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Tulsa Race Massacre's ongoing health impact, Medicaid expansion, to be focus of upcoming virtual discussion

Tulsa Race Massacre's ongoing health impact, Medicaid expansion, to be focus of upcoming virtual discussion

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White Coats for Black Lives

Dr. Jabraan Pasha joins others in kneeling for 8 minutes and 46 seconds during an event on the lawn at OU-Tulsa's Schusterman Campus during a White Coats for Black Lives event on  June 5, 2020. 

How the recent expansion of Medicaid in Oklahoma could help with community health disparities that trace back to the 1921 Tulsa Race Massacre will be the subject of an upcoming virtual program.

“Medicaid and Health Equity: 100 Years After the Tulsa Race Massacre,” which will include a documentary and panel discussion, is set for noon-1 p.m. Friday, July 23.

The program is being presented by the American Cancer Society Cancer Action Network, the ACS’ advocacy affiliate.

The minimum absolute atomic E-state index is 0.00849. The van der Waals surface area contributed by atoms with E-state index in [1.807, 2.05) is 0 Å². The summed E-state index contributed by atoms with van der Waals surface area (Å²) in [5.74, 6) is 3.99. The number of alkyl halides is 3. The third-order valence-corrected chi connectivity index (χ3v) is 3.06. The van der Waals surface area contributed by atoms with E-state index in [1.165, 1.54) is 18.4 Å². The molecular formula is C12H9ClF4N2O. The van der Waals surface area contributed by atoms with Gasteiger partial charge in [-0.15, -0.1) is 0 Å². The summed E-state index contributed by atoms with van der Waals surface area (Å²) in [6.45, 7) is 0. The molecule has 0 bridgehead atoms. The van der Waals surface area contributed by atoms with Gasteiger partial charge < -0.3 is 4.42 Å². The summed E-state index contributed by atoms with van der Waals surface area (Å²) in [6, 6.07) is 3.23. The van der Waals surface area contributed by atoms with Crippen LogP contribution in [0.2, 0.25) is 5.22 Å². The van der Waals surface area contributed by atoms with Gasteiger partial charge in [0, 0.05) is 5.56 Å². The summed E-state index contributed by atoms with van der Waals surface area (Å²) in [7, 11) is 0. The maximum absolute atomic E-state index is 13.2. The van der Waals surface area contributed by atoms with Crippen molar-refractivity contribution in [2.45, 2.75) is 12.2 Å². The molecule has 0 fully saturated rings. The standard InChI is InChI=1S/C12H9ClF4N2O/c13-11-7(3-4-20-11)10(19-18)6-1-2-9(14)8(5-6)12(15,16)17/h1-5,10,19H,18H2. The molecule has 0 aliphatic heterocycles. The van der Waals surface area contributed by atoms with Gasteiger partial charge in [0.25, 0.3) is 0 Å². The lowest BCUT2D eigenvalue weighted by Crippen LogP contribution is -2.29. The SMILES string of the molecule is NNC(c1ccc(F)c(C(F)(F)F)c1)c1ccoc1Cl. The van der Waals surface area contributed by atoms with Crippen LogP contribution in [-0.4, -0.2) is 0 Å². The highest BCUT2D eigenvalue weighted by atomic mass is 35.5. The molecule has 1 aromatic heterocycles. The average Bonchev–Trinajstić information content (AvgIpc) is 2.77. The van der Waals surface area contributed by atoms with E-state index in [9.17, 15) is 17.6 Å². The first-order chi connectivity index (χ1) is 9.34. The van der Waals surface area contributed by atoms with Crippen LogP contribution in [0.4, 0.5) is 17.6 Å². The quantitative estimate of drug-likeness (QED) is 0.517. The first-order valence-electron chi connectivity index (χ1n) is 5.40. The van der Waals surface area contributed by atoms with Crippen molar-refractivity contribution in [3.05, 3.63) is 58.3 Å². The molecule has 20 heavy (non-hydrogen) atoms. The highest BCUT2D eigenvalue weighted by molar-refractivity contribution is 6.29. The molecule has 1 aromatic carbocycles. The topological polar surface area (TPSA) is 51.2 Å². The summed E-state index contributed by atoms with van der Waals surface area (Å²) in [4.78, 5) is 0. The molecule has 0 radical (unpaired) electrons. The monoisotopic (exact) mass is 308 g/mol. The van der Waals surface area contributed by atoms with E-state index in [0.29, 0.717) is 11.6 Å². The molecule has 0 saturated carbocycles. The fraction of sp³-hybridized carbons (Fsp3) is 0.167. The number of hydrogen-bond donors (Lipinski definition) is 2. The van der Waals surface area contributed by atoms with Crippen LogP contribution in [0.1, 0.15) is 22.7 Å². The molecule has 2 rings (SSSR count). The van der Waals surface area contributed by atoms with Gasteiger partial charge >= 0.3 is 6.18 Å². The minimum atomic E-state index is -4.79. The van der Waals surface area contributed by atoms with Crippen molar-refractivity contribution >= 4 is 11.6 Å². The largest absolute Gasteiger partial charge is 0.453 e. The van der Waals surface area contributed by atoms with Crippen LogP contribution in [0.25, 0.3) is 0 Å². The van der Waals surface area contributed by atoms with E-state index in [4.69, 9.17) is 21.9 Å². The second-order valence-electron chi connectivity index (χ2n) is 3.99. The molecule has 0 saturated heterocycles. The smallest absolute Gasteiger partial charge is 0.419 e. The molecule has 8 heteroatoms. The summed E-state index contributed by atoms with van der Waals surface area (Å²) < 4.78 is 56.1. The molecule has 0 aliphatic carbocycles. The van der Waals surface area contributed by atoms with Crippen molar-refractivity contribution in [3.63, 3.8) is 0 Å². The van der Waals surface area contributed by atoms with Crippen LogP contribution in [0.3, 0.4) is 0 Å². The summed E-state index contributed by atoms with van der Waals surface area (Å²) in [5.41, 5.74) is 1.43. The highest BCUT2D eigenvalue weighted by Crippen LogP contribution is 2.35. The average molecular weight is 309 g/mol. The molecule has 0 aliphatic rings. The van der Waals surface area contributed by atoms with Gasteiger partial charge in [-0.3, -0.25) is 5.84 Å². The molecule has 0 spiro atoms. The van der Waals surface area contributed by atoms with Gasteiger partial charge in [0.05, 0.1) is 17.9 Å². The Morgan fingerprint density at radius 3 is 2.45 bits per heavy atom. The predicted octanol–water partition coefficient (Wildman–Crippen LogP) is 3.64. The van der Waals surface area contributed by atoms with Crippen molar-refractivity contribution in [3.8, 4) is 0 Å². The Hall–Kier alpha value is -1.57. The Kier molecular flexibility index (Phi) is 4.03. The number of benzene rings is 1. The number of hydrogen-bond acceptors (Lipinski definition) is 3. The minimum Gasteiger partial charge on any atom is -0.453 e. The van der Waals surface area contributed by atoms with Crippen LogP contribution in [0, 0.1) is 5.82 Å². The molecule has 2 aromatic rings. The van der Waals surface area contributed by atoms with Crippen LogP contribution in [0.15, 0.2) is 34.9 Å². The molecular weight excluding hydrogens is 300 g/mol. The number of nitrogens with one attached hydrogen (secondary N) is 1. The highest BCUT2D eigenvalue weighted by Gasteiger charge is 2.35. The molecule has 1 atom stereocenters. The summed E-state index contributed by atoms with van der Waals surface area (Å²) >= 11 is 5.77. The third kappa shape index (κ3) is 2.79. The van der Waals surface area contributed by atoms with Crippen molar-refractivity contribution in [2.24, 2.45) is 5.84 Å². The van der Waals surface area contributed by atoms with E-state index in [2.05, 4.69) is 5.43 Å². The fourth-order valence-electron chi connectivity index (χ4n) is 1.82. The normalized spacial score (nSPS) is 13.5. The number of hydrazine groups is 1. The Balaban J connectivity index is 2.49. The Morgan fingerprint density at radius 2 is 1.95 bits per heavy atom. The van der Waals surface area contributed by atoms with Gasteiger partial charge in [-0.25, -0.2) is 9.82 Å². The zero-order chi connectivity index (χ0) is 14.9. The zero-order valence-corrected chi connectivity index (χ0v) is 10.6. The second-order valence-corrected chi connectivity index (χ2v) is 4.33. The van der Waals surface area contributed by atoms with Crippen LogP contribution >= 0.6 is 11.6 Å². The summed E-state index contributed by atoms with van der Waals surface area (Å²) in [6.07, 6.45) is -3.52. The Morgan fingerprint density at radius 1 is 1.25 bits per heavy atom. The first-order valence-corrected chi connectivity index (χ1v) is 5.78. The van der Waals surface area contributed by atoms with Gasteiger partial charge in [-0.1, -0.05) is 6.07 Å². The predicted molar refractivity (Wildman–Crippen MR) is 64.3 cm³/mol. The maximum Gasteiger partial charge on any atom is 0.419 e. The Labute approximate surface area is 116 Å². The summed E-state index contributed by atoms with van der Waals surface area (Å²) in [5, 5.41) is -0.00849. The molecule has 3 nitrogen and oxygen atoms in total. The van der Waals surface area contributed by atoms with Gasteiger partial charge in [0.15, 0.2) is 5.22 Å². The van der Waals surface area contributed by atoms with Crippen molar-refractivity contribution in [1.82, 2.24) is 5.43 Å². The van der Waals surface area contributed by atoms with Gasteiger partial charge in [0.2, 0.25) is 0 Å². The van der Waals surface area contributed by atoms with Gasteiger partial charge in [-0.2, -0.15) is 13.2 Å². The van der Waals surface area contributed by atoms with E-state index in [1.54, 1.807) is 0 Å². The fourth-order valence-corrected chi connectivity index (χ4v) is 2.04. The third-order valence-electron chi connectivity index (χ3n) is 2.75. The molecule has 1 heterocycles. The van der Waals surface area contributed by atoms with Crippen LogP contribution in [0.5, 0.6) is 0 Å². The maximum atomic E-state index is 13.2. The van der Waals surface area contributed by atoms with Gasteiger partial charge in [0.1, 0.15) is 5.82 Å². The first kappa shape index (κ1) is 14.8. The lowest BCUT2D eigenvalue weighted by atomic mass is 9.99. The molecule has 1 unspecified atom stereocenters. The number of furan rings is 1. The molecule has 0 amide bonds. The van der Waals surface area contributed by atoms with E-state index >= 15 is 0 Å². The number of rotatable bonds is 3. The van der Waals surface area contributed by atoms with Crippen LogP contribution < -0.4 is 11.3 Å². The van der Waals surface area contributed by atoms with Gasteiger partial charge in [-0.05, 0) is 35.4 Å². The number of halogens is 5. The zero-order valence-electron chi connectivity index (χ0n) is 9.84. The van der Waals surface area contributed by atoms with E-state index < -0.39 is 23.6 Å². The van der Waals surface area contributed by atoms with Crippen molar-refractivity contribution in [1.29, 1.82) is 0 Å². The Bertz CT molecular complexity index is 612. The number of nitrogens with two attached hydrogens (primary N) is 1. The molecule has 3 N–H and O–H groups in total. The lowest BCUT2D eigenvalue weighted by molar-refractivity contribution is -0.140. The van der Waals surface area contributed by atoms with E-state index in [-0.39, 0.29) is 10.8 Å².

Panel participants will include Dr. Jabraan Pasha, assistant dean of student affairs at the University of Oklahoma School of Community Medicine; Tulsa City Councilor Vanessa Hall-Harper; Kristi Williams, Real Black Wall Street Tour co-owner; and Lance Barbour, Cancer Action Network senior state and local campaigns manager.

Matt Glanville, Oklahoma government relations director for the Cancer Action Network and the event’s moderator, said that with the recent commemoration of the massacre’s centennial and the expansion of Medicaid, the timing is right for the program topic.

“We’re going to talk about how the destruction of the north Tulsa community during that event affected present day disparities and really just bring awareness to that,” he said.

Glanville said the program will then zero in on the “impact on individuals and families when they don’t have access to care and what can be done about that moving forward in the public health community.”

The program will start with a brief video history of the massacre and a virtual tour of current day north Tulsa and the Greenwood District and then move into the panel discussion.

Medicaid expansion, which began on July 1 in Oklahoma, will be discussed as “one tool in the toolbox” for helping address longstanding disparities caused by the massacre, which left a once-thriving community with few resources, officials said.

The program is the third in the “Medicaid Covers Us” Health Equity and Medicaid series.

Participation is free, but registration is required at

Tulsa Health Department's Dr. Bruce Dart addresses the question on April 29, 2021


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